It’s time you stopped apologizing for [insert celebrity name]

____________ has been accused of doing a terrible thing. 

You never expected ____________ to do something so appalling, because it never seemed as though ____________ would do something like that, but, alas, here we are. Of course, just because ____________ is accused, doesn’t mean ____________ is guilty. But doesn’t it really seem like ____________ did it?

Yeah, it sucks because ____________ was so good! I mean, one of the best, even! You want to believe the accusations are false, but deep down, somewhere, you know they sound kind of plausible. You want to say the accusers are in it for the fame or the money; why else would they accuse ____________ of something like this so publicly? Maybe you do go ahead and say that, and maybe someone, probably on the Internet, agrees with you! But you know what? ____________ isn’t perfect.

Famous people are still people. And if you take any large enough group of people, you’ll find that some of them are horrible. ____________ is also a person. Again, I can’t 100 percent guarantee ____________ is guilty, but we certainly don’t know if ____________ is innocent, right? It might feel like you know because you love that thing ____________ did, or because ____________ was your hero growing up. But you don’t.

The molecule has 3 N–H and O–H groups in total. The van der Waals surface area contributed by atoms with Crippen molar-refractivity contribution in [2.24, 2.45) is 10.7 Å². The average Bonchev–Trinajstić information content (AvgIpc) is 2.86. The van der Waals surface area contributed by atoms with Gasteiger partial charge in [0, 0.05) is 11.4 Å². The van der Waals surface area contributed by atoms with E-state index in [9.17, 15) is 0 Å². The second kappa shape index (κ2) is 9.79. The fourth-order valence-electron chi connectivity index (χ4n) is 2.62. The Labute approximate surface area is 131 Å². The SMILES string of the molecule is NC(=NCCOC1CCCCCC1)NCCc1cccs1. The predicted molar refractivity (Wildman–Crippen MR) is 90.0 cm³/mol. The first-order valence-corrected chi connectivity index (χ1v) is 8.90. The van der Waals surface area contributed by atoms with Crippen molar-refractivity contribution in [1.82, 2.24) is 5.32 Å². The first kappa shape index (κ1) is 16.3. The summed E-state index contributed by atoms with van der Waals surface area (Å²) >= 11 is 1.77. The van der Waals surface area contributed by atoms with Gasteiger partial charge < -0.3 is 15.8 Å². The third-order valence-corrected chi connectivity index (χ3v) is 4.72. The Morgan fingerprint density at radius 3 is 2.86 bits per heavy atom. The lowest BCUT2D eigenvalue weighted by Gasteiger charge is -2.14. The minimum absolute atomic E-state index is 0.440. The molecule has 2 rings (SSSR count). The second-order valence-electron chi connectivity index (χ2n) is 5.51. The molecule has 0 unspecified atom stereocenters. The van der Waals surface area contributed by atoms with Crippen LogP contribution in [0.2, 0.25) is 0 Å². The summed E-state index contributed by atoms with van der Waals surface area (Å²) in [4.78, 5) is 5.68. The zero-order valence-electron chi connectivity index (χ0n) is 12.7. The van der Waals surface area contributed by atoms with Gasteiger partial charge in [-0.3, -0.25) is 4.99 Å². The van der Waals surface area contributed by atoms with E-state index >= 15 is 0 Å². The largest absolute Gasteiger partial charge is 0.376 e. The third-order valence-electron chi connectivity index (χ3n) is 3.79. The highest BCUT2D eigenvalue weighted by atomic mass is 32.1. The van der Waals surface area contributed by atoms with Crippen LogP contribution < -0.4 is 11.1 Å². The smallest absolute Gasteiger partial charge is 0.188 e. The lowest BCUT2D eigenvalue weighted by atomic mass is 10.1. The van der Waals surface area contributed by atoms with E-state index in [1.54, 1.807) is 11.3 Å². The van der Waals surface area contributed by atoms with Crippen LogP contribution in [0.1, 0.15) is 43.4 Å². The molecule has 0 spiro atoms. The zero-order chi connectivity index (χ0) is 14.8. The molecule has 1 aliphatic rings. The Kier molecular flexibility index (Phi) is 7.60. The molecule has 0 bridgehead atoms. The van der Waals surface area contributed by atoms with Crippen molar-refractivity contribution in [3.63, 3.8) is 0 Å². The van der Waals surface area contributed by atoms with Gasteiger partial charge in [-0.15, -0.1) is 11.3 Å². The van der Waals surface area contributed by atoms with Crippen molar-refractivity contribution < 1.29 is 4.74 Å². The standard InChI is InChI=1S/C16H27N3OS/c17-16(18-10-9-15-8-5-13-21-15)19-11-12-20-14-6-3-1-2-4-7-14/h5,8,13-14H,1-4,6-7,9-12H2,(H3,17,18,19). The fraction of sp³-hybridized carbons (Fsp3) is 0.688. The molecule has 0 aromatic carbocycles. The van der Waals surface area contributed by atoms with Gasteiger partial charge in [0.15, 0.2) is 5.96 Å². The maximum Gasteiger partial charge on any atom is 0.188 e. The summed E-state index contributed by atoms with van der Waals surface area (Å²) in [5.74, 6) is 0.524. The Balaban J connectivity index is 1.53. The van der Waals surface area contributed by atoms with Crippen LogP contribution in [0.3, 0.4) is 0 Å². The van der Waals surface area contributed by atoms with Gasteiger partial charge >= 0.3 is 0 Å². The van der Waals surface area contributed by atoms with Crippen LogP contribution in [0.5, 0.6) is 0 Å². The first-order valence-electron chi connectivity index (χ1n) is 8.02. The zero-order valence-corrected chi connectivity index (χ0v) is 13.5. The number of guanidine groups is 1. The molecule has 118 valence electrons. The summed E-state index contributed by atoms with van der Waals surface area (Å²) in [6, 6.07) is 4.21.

In fact, it really seems like the evidence against ____________ is piling up, which sucks because ____________ is someone you’ve really appreciated for so long! You ask yourself, “Why would ____________ do that? It makes no sense.” Of course it makes no sense. It would be unforgivable, indefensible. Which is exactly why you should stop defending ____________.

Photo via Michael Coté/Flickr (CC by 2.0) | Remix by Max Fleishman

E.A. Weiss

E.A. Weiss

E.A. Weiss is a former Senior Social Media Editor at the Daily Dot. Based in Vermont, he now works as the National Growth Editor at McClatchy.